Higher Pre-Exercise Heart Rate Doubles Risk of Sudden Death
Researchers from France have found that higher heart rate before exercise is a strong predictor of the risk of sudden death from heart attack later in life. Professor Xavier Jouven, of the Hopital Européen Georges Pompidou (Paris, France), and colleagues found that merely taking a pulse before an exercise stress test is an inexpensive way to predict risk of sudden cardiac death. Men whose pre-exercise heart rate increased in response to mental stress had double the risk of sudden death.
"People who showed a higher heart rate increase with mild mental stress could be considered for additional investigations and for tailored preventive strategies, aimed in the first place at reducing the probability of heart disease," says Professor Jouven. Sudden death from heart attack is a major concern and accounts for 200,000-400,000 deaths annually in the US alone. Identifying risk of sudden death by awareness of pre -exercise heart rate could reduce deaths.
The study looked at 7746 French male civil servants. The men were followed for 23 years. The findings showed that men whose heart rate increased the most during exercise had less chance of sudden death from heart attack, compared to those whose heart rate increased the least. Additionally, the risk of sudden death from heart attack increased among men whose pre -exercise heart rate increased the most before stress testing. Among 440 men who did not have increased heart rate before testing, there were no sudden deaths.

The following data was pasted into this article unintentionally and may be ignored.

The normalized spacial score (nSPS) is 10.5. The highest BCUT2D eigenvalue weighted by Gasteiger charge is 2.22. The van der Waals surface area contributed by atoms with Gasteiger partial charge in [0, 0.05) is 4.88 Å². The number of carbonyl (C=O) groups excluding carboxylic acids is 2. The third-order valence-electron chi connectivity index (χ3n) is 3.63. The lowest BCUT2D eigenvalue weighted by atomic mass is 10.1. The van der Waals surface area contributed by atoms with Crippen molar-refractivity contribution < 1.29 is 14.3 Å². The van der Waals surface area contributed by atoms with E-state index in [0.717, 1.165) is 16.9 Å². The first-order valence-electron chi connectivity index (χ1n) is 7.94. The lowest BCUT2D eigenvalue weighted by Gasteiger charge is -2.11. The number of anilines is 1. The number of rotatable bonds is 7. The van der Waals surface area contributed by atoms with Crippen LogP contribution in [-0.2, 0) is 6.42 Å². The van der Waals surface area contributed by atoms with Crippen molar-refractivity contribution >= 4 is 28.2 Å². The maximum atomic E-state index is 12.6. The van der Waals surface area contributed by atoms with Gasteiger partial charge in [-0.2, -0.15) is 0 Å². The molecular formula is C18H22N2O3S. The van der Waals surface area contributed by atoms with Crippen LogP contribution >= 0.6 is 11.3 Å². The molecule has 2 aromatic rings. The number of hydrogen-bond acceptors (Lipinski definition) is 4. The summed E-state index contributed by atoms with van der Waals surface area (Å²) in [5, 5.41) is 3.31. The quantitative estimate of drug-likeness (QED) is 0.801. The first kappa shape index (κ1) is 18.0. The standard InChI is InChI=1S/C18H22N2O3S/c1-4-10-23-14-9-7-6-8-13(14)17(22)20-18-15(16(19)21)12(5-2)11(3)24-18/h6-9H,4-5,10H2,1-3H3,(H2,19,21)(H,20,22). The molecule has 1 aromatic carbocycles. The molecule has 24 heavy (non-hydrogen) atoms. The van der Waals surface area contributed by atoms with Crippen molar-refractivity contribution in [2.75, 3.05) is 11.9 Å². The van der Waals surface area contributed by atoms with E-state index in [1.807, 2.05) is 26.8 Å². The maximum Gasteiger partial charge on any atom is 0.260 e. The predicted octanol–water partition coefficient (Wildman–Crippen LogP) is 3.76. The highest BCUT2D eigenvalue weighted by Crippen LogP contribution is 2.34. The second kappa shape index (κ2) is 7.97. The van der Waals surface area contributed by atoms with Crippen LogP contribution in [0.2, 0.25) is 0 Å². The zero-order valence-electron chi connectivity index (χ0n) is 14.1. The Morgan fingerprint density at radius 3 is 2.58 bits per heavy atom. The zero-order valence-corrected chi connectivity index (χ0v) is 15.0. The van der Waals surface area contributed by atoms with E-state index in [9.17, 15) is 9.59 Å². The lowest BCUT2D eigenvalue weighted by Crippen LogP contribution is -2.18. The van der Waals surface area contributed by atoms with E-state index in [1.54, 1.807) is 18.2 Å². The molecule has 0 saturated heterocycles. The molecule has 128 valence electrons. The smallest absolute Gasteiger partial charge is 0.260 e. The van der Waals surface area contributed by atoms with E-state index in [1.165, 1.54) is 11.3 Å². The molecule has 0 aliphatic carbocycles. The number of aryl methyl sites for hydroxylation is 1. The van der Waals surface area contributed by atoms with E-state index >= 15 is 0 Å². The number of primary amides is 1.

Jouven says, "This study shows that the heart rate increase during a mild mental stress in preparation for exercise is a strong predictor of sudden death. These findings may carry significant clinical implications. Few measurements in medicine are as inexpensive and as easy to obtain in large general populations as to measure the heart rate difference between resting and being ready to perform an exercise test. Taking a person's pulse has been part of clinical examinations for thousands of years – the Chinese carried it out, for instance – and now our study shows it can be used as a prognostic marker. The results will contribute towards a better understanding of the mechanisms of cardiac death."
The researchers believe higher pre-exercise heart rate is related to vagal tone. The vagus nerve can control heart rate during a heart attack, providing protection. In the absence of heart rate control from the vagus nerve, sudden death is more likely during a heart attack.
Measuring pre-exercise heart rate, combined with early intervention for prevention of heart attack, could reduce sudden death. The researchers say the findings may be different for women, suggesting more research.
European Heart Journal. doi:10.1093/eurheartj/ehp160.